When I go and see a conversation piece by Sehgal, I talk with his ‘interpreters’ about very serious things. I like his work because he cares about very serious things. But, when I leave, I feel as if I had just had a real conversation; I don’t feel as though I have actually had a real conversation. The whole thing is bracketed as an event – partially because of the exhibition circumstances, but mainly because the performers are obviously on-script. But the thing that actors can do, is improvise while staying in character. Once they know their roles well enough, they will never hit that point where the performance becomes recursive – as it does when you try and break out of script with a performer in a Sehgal piece and the performer ‘resets’ the conversation or denies that conversational path. And yet, to get that insinuation into the real, you may also have to eliminate the frame of an event altogether. This is why I’m so moved by infiltrations into everyday life, such as Lynn Hershman Leeson’s alter ego Roberta Breitmore or Tehching Hsieh’s outdoor piece [One Year Performance, 1981–2], and why so many of my performances wind up being invisible, or about invisible performances.
DF Is that why you prefer working with trained actors?
DL Acting is an antiquated technology of representation, but it’s a novel technology of artificial intelligence. I like using actors who have prepared and rehearsed because they don’t have to default to a script and they don’t get freaked out when you double up on a question; they’re experiencing reality as someone else.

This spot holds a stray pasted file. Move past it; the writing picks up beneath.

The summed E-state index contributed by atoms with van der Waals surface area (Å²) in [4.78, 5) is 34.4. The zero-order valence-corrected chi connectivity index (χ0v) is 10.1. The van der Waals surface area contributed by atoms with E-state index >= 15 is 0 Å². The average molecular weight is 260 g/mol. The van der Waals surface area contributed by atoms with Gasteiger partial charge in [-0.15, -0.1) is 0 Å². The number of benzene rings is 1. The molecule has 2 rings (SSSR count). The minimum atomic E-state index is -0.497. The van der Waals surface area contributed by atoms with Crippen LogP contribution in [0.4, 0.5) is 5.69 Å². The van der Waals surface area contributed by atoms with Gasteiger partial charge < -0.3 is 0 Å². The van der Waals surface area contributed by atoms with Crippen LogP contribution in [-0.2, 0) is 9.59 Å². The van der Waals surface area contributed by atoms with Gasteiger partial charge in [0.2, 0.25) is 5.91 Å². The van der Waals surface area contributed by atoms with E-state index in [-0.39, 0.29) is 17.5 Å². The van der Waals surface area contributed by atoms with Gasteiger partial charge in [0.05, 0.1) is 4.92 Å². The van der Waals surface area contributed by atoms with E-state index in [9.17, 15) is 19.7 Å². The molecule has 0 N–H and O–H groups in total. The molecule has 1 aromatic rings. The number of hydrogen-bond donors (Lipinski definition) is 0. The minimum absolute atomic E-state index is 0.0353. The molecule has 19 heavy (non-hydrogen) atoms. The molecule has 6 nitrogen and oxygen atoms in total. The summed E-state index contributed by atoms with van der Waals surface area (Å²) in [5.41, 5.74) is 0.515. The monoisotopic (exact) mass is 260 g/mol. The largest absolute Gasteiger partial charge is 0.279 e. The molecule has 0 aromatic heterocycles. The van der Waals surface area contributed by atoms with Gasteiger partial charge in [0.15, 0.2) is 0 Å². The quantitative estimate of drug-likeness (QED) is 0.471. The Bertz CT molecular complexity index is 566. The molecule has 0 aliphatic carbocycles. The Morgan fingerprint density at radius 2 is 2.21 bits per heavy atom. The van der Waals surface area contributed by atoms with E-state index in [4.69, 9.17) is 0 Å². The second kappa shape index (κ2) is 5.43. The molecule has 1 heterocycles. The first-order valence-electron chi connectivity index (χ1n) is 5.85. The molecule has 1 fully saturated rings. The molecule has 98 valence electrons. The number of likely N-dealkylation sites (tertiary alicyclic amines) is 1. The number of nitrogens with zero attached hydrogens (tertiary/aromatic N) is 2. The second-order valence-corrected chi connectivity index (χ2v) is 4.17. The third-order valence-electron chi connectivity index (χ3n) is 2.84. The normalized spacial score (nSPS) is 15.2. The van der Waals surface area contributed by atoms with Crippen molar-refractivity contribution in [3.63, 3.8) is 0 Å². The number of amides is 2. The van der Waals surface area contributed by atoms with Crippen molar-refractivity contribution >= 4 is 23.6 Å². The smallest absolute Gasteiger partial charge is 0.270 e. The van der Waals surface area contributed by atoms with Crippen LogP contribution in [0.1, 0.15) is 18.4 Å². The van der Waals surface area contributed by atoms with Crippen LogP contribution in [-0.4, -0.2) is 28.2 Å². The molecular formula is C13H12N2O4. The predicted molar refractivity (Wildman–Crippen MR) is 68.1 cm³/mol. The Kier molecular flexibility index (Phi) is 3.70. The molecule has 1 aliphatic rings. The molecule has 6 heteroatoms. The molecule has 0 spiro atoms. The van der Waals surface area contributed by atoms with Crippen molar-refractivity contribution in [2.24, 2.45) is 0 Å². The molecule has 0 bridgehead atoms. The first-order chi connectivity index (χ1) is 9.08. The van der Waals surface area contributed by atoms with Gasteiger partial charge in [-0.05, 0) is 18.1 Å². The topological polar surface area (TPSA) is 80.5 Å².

DF Can you tell me about your current work-in-progress, Character Analysis?
DL There are seven actors, each of whom is paired with a subject. They meet with their subjects three times a week for three months. During this period, the actor uses all their techniques for understanding characters to analyze their subject, and then all their tools for building characters to reconstruct that person’s subjectivity in their own bodies. The goal is for them to understand their subjects so profoundly that they can experience the world as they do, which is kind of the litmus test for how well a Method actor plays a role.
Acting prior to Constantin Stanislavski – from the Renaissance to the mid-to-late 19th century – was based on a repertoire of gestures and a kind of externality. A classic example would be Shakespeare’s Richard III: a virtuoso performance of Richard cycles through a set of gestures that indicate villainy. Another classic example is the sketch with the cruel landlord and damsel in distress — ‘I can’t pay the rent.’ ‘You must pay the rent.’ ‘I can’t pay the rent!’ ‘You must pay the rent!’ – which is all about how well you faint, and how well you twiddle your moustache. Some twiddle virtuosically. Some do not. And that’s the difference between a great actor and a bad actor. It may send chills down your spine, but that’s only with the force of villainy projected by a villain who knows he is a villain.